Farmers and millers across the olive oil-producing world are getting over one of the toughest harvests in recent memory.
Poor weather conditions and frosts at the end of March did a lot of damage to the olive flowers and following production. For some elderly farmers, there has never been such a poor harvest since 1990.
In our annual survey, sent to 4,487 producers in 34 countries, respondents gave the 2023 harvest an overall rating of 51 out of 100, the lowest score since 2018.
Farmers and millers were most disappointed with their yield, rating it just 46 out of 100 – but also gave their judgment of the quality of their production the lowest score (72/100) since the survey began.
The despondency surrounding yields underlined the widely publicized drop in global olive oil production, which is expected to decline to 2.407 million tons in the 2023/24 crop year, the second-consecutive decrease and lowest total since 2013/14.
Farmers and millers listed climate change, lack of consumer knowledge and labor difficulties among their biggest concerns, which echoed the factors they cited as having most affected the harvest including higher production costs, excessive temperatures and drought.
Producers believe that olive oil sector stakeholders should focus on standards enforcement to reduce fraud, lobby governments for increased sector-specific support and global marketing campaigns to promote olive oil consumption.
Climate change remains the top concern for producers
Once again, the impacts of climate change remain the most significant challenge for producers, with slightly more than 63 percent of respondents calling it one of their greatest concerns.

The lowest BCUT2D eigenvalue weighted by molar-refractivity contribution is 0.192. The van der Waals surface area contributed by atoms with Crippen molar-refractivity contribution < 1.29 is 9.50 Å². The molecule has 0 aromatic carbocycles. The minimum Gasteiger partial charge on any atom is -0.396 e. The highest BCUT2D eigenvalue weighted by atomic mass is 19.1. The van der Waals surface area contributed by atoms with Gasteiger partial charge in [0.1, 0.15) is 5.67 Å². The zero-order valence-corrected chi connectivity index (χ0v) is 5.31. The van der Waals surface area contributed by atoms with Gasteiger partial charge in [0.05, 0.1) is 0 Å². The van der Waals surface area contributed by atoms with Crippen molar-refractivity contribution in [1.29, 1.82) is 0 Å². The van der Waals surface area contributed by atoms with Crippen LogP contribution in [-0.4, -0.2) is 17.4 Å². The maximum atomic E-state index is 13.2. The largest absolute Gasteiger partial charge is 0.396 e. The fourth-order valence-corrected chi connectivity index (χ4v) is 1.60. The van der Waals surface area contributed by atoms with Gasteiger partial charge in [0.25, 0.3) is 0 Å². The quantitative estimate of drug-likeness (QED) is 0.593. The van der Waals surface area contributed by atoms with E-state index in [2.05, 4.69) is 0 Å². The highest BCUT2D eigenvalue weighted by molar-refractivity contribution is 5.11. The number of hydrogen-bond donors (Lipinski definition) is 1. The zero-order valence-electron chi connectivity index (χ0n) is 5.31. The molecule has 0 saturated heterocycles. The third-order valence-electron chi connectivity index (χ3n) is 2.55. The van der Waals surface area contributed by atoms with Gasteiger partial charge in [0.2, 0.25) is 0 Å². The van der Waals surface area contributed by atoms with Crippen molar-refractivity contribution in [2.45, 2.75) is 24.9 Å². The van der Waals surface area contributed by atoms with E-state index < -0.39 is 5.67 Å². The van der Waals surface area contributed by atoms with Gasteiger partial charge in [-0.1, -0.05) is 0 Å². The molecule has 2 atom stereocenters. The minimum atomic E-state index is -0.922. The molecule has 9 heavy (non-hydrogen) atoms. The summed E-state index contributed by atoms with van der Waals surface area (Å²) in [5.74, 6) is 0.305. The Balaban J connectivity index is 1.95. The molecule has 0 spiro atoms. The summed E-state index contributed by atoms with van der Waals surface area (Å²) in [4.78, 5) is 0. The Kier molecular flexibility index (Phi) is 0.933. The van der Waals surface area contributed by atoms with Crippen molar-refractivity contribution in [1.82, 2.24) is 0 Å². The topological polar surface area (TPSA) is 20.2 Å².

“Climate change, especially drought, has really affected us this season,” said Mehmet Taki of Bata Tarim ve Gida Urunleri in western Turkey. “Our production has dropped by 65 percent.”
The impacts of climate change were particularly acute in the Mediterranean basin, responsible for about 95 percent of global olive oil production, with unprecedentedly hot and dry weather damaging groves at key moments of olive tree development in southern Europe, North Africa and the Middle East over the past two years.
After climate change, producers cited a lack of consumer knowledge about olive oil as one of their biggest challenges, with nearly 49 percent of respondents calling it one of their most significant headwinds.
“Consumers need to understand olive oil production better and recognize the excellence of certain products,” said Adriana Saldarriaga of Lazio-based Casale delle Mille Olive. “Otherwise, small producers will not survive.”